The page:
The technique of electro rotation is a non-invasive biophysical strategy used to study a vast variety of biological systems such as membrane of prokaryotic and eukaryotic cells subjected to chemical and biological stresses as well as whole organisms, viruses, bacteria and cells [3] [11] -[21] . The electro rotational data are often supported by an additional electrokinetic technique known as dielectrophoresis where non uniform AC electric fields are used to produce a translational motion in charged or uncharged particles [22] [23] . However, the work presented here is specifically devoted to review the main fields of application of the ER strategy. A detailed list of biological systems investigated by ER is reported in Table 1 with the appropriate references. The Table evidences the flexibility of this technique. The subsequent sections of this review will report a recollection of data mainly obtained in our laboratory.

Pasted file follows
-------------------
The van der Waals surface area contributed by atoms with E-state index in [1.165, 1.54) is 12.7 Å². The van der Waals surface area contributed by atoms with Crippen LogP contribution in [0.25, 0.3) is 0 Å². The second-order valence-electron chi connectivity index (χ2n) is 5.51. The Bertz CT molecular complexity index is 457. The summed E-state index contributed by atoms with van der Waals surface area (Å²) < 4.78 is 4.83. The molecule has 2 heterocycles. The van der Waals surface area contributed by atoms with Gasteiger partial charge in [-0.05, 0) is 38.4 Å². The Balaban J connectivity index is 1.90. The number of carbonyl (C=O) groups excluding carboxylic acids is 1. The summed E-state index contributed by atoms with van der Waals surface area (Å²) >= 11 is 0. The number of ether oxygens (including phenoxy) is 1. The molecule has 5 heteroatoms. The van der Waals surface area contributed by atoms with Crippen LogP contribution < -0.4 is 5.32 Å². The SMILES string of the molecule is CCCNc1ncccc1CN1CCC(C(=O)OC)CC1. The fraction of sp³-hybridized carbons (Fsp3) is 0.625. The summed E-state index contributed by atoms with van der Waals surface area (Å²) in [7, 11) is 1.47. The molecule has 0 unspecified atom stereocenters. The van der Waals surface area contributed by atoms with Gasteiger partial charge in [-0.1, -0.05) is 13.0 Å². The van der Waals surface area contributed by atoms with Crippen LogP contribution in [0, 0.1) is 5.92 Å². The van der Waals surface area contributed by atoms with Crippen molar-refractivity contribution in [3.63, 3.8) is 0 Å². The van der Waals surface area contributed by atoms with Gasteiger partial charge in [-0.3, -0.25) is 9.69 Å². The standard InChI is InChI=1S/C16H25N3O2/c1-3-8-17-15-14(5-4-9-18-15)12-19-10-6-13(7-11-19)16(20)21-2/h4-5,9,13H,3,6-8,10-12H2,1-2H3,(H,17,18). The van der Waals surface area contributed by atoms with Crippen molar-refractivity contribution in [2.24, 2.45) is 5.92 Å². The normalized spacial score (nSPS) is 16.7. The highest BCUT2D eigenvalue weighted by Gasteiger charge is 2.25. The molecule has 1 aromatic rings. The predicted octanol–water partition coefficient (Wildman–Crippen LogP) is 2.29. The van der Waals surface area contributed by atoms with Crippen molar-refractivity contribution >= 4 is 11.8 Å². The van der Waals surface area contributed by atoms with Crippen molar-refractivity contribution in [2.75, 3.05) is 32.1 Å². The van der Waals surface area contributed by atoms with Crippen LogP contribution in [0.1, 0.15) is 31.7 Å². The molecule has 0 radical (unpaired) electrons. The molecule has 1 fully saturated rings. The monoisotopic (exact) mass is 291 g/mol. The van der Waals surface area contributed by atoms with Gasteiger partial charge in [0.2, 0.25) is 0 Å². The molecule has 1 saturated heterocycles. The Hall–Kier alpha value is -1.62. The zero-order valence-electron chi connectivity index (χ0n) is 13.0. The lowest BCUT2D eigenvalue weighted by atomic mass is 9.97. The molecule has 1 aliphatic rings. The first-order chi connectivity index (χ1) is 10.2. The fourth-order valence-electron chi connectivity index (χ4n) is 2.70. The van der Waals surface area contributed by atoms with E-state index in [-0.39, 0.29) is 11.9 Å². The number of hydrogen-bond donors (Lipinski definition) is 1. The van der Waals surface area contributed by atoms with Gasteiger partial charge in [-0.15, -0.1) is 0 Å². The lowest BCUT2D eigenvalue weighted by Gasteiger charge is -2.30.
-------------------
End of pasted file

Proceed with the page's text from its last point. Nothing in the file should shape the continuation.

Figure 3. Relaxation frequency (f*) as a function of the solvent conductivity (σe). Experi- mental data refer to the same sample reported in the legend of figure 2. The straight line was obtained by a best fit according to equation (3).

Figure 4. Schematic image of the four-electrode measuring cell. Square waves out of phase by 90˚ generate the rotating electrical field. The copper mini-plate electrodes form a central cir- cular cavity of about 10 μl and the whole set up is glued onto a microscope.

Table 1. Overview of the main biological systems investigated by electrorotation.

In this table, only the application of ER to biological systems is reported; however it should be pointed out that also interaction of synthetic materials, such as latex beads and liposomes, has been investigated.

5. Effect of natural substances of common use in popular medicine and/or as dietary supplements

5.1. Semi purified methanol extract of Neem oil